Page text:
Isabella’s Professional Travel Tips: Traveling to Compete in an Athletic Event

Cheers, my friends, I hope you are well! I’m basking on the sunny side of the Cloud!

I know some of my readers are the athletic types and like to travel to participate. Whether you are a marathon runner, a bike racer, a tennis player, a golfer, enjoy yoga holidays or other strenuous activity, here are some tips on how to make your trip more successful.

First, know the time difference between your home and your destination. Jetlag is a real problem for travelling athletes and you should take this into consideration when you are planning your travel. A time change of just a few hours will reduce your performance. A good rule of thumb is to allow a day of jetlag recovery for each six hours of time-zone change, rounding up, plus add an extra day. For example, if you are traveling abroad and the time-zone change is ten hours, then arrive three days before your event (10/6 = 1.67, round up to 2 and add 1 = 3 days before).

When you arrive at your destination one of the first things you should do is hit the gym. A good workout will relax cramped muscles, improve circulation and release endorphins that aid in jetlag recovery. Working out is especially important if you land in the afternoon or early evening at your destination because physical exercise will also help you sleep better the first night.

If you have clothes or equipment that you require for the event (e.g. athletic shoes, rackets, yoga mats, etc.) then don’t check these items – carry them on the flight instead. I know that won’t work if you require bulky equipment but you should carry on all you are able. Nothing is worse than arriving for an athletic event without your checked baggage and then having to rush out to buy an essential item that may not be easy to replace. If you are travelling for more than three hours, then I highly recommend that you wear compression socks. These socks stimulate blood flow and are important to wear both to and from the athletic event.

If you do have bulky equipment like golf clubs or a bicycle, consider a specialised shipping service to ensure that your equipment arrives successfully and is awaiting you instead of the other way around. A specialised shipping service will keep you from carrying it through airports and these services know how to safely pack and ship your equipment. This convenience may cost a bit more but it will allow you to concentrate on your event instead of the logistics of moving the equipment.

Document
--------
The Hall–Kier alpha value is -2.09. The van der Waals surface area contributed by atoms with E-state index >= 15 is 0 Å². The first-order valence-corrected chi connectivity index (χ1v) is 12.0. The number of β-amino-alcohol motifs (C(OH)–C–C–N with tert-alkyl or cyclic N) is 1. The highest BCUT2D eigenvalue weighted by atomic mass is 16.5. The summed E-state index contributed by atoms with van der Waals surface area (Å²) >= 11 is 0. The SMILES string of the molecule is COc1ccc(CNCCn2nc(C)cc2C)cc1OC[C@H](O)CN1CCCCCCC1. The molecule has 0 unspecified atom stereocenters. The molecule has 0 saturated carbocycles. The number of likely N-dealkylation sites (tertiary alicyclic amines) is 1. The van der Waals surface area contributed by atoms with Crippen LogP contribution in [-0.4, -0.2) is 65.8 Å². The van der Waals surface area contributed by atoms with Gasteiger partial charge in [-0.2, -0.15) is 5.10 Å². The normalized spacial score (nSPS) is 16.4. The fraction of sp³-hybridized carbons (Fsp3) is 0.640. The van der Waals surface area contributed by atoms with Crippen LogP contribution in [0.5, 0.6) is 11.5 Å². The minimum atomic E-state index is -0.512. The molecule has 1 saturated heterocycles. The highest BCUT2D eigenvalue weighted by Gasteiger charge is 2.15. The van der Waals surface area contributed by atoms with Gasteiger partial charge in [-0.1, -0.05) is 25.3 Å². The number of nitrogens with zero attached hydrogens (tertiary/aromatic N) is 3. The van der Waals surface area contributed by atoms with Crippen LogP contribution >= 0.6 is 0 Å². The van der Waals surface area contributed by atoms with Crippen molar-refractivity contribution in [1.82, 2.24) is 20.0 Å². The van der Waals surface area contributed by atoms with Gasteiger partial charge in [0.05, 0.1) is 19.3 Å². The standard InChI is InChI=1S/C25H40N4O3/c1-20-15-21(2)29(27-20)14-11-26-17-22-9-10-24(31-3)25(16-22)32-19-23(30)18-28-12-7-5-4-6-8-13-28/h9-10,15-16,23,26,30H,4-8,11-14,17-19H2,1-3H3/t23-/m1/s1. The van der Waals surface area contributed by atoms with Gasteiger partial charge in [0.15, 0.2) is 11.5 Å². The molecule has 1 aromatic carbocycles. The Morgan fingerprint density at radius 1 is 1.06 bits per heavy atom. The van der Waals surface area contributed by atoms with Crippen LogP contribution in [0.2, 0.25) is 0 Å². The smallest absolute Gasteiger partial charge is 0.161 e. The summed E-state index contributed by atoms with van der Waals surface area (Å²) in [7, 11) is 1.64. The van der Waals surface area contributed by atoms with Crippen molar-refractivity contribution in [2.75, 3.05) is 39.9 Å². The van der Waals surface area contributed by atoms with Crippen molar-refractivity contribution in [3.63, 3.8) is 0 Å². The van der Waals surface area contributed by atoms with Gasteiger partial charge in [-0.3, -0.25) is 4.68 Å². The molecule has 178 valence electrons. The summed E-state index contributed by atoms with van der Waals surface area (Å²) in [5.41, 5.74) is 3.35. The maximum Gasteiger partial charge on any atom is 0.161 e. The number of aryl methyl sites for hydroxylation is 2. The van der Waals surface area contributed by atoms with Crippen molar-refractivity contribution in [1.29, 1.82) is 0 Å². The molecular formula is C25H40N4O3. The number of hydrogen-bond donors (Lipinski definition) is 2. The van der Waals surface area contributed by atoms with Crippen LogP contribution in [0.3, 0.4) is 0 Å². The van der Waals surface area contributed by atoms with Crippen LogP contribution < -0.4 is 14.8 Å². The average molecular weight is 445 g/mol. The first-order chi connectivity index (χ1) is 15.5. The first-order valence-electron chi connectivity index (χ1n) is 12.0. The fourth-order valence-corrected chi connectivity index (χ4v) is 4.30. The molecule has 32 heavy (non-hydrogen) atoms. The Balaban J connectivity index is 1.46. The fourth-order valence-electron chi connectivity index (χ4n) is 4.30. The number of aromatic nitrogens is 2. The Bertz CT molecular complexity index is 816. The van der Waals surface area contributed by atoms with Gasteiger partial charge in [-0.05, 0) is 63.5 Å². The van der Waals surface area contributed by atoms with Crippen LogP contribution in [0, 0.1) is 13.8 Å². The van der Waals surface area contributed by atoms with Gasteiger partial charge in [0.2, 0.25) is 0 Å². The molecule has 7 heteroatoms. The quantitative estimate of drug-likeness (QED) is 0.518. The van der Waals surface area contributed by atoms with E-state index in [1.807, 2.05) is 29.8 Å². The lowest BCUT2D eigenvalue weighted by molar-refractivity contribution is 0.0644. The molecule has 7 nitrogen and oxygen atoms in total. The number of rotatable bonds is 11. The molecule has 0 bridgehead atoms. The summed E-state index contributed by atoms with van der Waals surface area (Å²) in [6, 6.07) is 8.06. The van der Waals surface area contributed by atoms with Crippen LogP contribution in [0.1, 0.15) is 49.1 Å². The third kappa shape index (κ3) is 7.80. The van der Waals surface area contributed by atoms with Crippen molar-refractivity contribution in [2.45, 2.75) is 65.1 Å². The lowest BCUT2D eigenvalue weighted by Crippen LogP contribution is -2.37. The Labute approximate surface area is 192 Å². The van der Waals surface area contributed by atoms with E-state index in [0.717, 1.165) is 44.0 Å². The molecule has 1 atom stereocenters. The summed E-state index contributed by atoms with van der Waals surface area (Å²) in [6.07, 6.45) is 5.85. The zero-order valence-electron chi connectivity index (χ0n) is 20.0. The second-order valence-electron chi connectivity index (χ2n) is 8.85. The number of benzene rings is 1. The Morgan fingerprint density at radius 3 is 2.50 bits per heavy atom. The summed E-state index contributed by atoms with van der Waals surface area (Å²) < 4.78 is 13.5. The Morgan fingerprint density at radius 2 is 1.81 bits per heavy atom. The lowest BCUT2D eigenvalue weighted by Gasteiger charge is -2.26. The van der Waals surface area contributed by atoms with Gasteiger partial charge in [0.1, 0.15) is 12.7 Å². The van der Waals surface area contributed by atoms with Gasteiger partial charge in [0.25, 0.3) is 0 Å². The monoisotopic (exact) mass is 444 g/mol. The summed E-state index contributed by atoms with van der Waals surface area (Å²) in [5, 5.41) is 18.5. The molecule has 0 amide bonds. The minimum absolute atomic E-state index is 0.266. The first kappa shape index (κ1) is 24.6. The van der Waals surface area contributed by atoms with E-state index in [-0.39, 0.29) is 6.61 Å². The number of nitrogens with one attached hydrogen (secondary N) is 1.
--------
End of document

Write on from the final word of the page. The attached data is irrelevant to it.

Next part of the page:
Pack your own energy bars, rehydration tablets and snacks in your carry-on. If you are travelling abroad, don’t assume that the same products you use at home will be available at your destination. It is better to pack your own athletic snacks. In addition, I’d always drink bottled water when abroad. Such precaution is not necessarily because of bad water – just different water compared to your home. A slight change in salinity or minerals can reduce your performance. Bottled water will keep you at maximum fitness and performance levels.

Be careful eating unfamiliar foods prior to your athletic event. Plan carefully if you have special dietary requirements. It is easy to develop an upset tummy from a change in food. Nothing can destroy your athletic performance quicker than a bout of ‘Montezuma’s Revenge’! If you want to try unfamiliar local delicacies, wait until after your event for best results.

Be prepared for the change between Imperial and Metric measurements. I know this point sounds trivial but it is important. Most of the world operates on metric measures but the USA and England persist with Imperial measures. Something as simple as knowing the temperature can greatly affect your performance. If the temperature is 35 and you are packing a heavy tracksuit to wear, you should hope that the temperature isn’t measured in Centigrade (Celsius).

Here’s a simple tip for temperature conversion: If you want to convert from Centigrade to Fahrenheit, just add 15 and then double the result. This won’t be the exact temperature but it is close. For example, 10C is roughly 50F (10+15 = 25 x 2 = 50). The conversion works the same the other way: half the number and subtract 15. So, 90F is about 30C (90/2 = 45 – 15 = 30). There are similar easy conversion rules for distance, weight and volume.

Finally, after your athletic event it is good to stay an extra day or two. This will allow you to recover properly before you jump back on a plane. While you are recovering, you can try out those local delicacies without worrying about your athletic performance. It is more important than ever to wear the compression socks on the way back to ward off blood clots and Deep Vein Thrombosis (DVT).

These simple few rules will help your performance at any strenuous exercise. I wish you well!



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